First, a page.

I would suggest inserting the stem post farther into the head tube if that is possible. There may be old school stems available that do not rise as high as yours. And I would get the old school drop bars that have a larger radius. The larger radius bars will lower the drop portion of the bar and give you a lower body position.

More than likely, your saddle is too low. Why would I suspect that? Most racers saddle height is set for road riding and spinning. A TT setup, the leg is extended more and the rider tends to shift / rotate forward. In the old school vernacular this is riding on the rivet that gets its name from the rivets that were in the old leather saddles.

Here is a picture of the man himself Merckx. You can see, he gets pretty low but he is also bending his elbows. That is a fast position but hard to hold for long periods of time.



I cannot speak to bar end shifters. I hate all that old school stuff and prefer that modern shifting. I have electronic shifting and it is safer and faster since shifting buttons can be installed for different hand positions and allow riders to keep their hands on the bars at all times. This is more important in mass start racing such as crits. Good luck. Maybe others have some ideas for your setup and shifting.
Thanks again Hermes,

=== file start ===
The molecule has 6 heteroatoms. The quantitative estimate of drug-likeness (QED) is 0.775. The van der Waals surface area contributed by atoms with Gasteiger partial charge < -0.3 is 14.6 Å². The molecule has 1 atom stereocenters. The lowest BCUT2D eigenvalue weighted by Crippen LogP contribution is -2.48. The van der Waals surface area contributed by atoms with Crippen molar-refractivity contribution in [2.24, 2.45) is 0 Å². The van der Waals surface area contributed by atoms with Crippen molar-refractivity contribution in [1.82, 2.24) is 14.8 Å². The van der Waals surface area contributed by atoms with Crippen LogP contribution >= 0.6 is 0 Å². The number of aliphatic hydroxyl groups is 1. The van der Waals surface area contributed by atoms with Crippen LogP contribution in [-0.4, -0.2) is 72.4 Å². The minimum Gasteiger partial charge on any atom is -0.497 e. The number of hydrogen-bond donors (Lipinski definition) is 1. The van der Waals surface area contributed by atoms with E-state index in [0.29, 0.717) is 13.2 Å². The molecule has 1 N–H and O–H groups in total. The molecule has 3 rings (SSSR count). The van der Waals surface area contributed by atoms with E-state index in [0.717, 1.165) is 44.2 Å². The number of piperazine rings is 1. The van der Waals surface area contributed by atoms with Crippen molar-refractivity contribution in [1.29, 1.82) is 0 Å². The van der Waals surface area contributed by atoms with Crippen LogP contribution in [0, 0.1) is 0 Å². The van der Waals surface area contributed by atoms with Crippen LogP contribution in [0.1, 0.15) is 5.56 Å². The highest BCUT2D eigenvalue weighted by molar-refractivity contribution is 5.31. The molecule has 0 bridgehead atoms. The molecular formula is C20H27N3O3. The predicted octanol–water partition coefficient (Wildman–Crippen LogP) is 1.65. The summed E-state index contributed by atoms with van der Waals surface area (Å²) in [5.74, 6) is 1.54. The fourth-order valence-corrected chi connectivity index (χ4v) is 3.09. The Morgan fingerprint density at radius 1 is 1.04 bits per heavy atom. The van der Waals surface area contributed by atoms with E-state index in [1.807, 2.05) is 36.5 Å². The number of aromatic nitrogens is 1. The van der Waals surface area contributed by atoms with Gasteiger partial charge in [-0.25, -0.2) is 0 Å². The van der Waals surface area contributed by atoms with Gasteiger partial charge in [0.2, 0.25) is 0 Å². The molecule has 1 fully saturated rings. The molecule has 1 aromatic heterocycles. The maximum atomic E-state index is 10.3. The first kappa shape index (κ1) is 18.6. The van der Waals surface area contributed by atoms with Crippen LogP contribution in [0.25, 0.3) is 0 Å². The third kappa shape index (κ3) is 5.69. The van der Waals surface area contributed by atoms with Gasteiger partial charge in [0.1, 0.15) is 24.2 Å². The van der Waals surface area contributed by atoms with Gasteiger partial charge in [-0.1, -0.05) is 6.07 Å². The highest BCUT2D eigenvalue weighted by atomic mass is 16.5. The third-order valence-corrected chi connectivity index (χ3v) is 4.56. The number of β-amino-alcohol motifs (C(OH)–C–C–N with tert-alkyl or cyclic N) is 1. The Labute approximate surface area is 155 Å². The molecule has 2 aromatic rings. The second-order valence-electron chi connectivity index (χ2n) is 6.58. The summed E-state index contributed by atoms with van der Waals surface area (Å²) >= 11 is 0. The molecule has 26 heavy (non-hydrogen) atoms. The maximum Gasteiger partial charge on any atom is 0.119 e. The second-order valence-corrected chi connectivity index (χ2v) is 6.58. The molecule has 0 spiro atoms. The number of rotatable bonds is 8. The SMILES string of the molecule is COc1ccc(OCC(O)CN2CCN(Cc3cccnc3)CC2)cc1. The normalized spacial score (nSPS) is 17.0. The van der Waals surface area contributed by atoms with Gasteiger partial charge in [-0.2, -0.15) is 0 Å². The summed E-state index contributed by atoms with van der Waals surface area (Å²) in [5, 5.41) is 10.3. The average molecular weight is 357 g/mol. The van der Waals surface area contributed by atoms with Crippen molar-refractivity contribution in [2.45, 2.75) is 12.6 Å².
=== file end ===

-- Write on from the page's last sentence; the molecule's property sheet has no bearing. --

I do have some newer components, and I did recently pick up a carbon frame set, but I've not done any building on it; more purchased as an oddity than a daily rider. Thank you for your time.
HPL is offline  
Related Topics
Thread
Thread Starter
Forum
Replies
Last Post
tburn
Classic & Vintage
14
05-28-12 06:34 PM
eeeskwa
Bicycle Mechanics
28
07-27-09 01:28 PM
MitchellH
Road Cycling
0
05-07-09 05:53 PM
DRLski
Road Cycling
11
10-10-06 06:54 AM

Posting Rules
You may not post new threads
You may not post replies
You may not post attachments
You may not edit your posts

BB code is On
Smilies are On
[IMG] code is On
HTML code is Off


Thread Tools
Search this Thread

Contact Us - Archive - Advertising - Cookie Policy - Privacy Statement - Terms of Service

Copyright 2018 MH Sub I, LLC dba Internet Brands. All rights reserved. Use of this site indicates your consent to the Terms of Use.